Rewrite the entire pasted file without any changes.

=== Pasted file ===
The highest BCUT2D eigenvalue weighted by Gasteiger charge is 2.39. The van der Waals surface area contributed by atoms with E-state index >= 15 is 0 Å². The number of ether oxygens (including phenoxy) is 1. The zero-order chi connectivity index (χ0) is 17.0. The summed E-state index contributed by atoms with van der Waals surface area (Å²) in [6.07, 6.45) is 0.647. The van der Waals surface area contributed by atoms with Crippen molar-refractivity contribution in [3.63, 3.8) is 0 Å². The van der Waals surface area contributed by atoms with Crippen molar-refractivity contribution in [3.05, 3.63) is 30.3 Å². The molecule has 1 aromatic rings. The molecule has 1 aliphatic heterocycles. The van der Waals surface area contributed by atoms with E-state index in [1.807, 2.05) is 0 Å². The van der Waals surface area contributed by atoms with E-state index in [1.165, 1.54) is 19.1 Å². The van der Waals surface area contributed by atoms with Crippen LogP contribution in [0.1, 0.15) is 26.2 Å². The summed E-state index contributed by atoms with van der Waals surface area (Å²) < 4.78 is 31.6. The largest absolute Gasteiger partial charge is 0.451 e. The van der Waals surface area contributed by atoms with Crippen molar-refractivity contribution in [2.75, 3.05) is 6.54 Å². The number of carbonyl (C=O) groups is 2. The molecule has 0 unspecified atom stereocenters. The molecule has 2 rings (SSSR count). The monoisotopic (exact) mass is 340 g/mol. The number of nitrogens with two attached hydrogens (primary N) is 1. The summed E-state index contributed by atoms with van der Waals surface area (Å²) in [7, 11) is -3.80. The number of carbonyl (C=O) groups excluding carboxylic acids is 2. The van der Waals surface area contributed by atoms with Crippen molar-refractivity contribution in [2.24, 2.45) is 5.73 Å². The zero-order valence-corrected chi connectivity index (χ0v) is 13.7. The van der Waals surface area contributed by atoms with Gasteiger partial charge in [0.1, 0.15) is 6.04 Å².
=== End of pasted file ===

The highest BCUT2D eigenvalue weighted by Gasteiger charge is 2.39. The van der Waals surface area contributed by atoms with E-state index >= 15 is 0 Å². The number of ether oxygens (including phenoxy) is 1. The zero-order chi connectivity index (χ0) is 17.0. The summed E-state index contributed by atoms with van der Waals surface area (Å²) in [6.07, 6.45) is 0.647. The van der Waals surface area contributed by atoms with Crippen molar-refractivity contribution in [3.63, 3.8) is 0 Å². The van der Waals surface area contributed by atoms with Crippen molar-refractivity contribution in [3.05, 3.63) is 30.3 Å². The molecule has 1 aromatic rings. The molecule has 1 aliphatic heterocycles. The van der Waals surface area contributed by atoms with E-state index in [1.807, 2.05) is 0 Å². The van der Waals surface area contributed by atoms with E-state index in [1.165, 1.54) is 19.1 Å². The van der Waals surface area contributed by atoms with Crippen LogP contribution in [0.1, 0.15) is 26.2 Å². The summed E-state index contributed by atoms with van der Waals surface area (Å²) < 4.78 is 31.6. The largest absolute Gasteiger partial charge is 0.451 e. The van der Waals surface area contributed by atoms with Crippen molar-refractivity contribution in [2.75, 3.05) is 6.54 Å². The number of carbonyl (C=O) groups is 2. The molecule has 0 unspecified atom stereocenters. The molecule has 2 rings (SSSR count). The monoisotopic (exact) mass is 340 g/mol. The number of nitrogens with two attached hydrogens (primary N) is 1. The summed E-state index contributed by atoms with van der Waals surface area (Å²) in [7, 11) is -3.80. The number of carbonyl (C=O) groups excluding carboxylic acids is 2. The van der Waals surface area contributed by atoms with Crippen molar-refractivity contribution in [2.24, 2.45) is 5.73 Å². The zero-order valence-corrected chi connectivity index (χ0v) is 13.7. The van der Waals surface area contributed by atoms with Gasteiger partial charge in [0.1, 0.15) is 6.04 Å².